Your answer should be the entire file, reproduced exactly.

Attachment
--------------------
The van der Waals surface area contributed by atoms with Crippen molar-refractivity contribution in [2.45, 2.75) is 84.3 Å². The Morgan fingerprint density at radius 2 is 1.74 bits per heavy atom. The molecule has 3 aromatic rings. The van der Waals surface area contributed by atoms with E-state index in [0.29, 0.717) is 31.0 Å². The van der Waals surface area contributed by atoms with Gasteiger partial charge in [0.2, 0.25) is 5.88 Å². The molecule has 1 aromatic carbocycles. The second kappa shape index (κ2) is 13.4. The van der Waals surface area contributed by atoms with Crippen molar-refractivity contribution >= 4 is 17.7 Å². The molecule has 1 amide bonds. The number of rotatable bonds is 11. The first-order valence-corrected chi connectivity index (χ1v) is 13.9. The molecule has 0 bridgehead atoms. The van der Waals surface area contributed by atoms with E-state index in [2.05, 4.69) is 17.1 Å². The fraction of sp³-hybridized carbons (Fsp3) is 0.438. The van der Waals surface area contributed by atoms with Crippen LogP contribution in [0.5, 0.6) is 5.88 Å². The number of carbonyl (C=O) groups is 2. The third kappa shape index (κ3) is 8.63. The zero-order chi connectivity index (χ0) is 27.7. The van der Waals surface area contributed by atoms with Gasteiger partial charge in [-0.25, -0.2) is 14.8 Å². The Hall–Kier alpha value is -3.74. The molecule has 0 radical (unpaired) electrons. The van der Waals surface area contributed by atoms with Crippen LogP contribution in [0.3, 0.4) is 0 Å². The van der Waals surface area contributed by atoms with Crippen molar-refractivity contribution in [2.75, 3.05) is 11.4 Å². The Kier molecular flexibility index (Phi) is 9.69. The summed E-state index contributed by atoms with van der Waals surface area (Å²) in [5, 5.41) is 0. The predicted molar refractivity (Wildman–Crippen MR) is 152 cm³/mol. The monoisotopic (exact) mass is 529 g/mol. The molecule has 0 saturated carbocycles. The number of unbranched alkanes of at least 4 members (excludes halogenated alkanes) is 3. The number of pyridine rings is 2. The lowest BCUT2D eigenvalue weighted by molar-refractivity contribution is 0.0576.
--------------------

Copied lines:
The van der Waals surface area contributed by atoms with Crippen molar-refractivity contribution in [2.45, 2.75) is 84.3 Å². The Morgan fingerprint density at radius 2 is 1.74 bits per heavy atom. The molecule has 3 aromatic rings. The van der Waals surface area contributed by atoms with E-state index in [0.29, 0.717) is 31.0 Å². The van der Waals surface area contributed by atoms with Gasteiger partial charge in [0.2, 0.25) is 5.88 Å². The molecule has 1 aromatic carbocycles. The second kappa shape index (κ2) is 13.4. The van der Waals surface area contributed by atoms with Crippen molar-refractivity contribution >= 4 is 17.7 Å². The molecule has 1 amide bonds. The number of rotatable bonds is 11. The first-order valence-corrected chi connectivity index (χ1v) is 13.9. The molecule has 0 bridgehead atoms. The van der Waals surface area contributed by atoms with E-state index in [2.05, 4.69) is 17.1 Å². The fraction of sp³-hybridized carbons (Fsp3) is 0.438. The van der Waals surface area contributed by atoms with Crippen LogP contribution in [0.5, 0.6) is 5.88 Å². The number of carbonyl (C=O) groups is 2. The third kappa shape index (κ3) is 8.63. The zero-order chi connectivity index (χ0) is 27.7. The van der Waals surface area contributed by atoms with Gasteiger partial charge in [-0.25, -0.2) is 14.8 Å². The Hall–Kier alpha value is -3.74. The molecule has 0 radical (unpaired) electrons. The van der Waals surface area contributed by atoms with Crippen LogP contribution in [0.3, 0.4) is 0 Å². The van der Waals surface area contributed by atoms with Crippen molar-refractivity contribution in [2.75, 3.05) is 11.4 Å². The Kier molecular flexibility index (Phi) is 9.69. The summed E-state index contributed by atoms with van der Waals surface area (Å²) in [5, 5.41) is 0. The predicted molar refractivity (Wildman–Crippen MR) is 152 cm³/mol. The monoisotopic (exact) mass is 529 g/mol. The molecule has 0 saturated carbocycles. The number of unbranched alkanes of at least 4 members (excludes halogenated alkanes) is 3. The number of pyridine rings is 2. The lowest BCUT2D eigenvalue weighted by molar-refractivity contribution is 0.0576.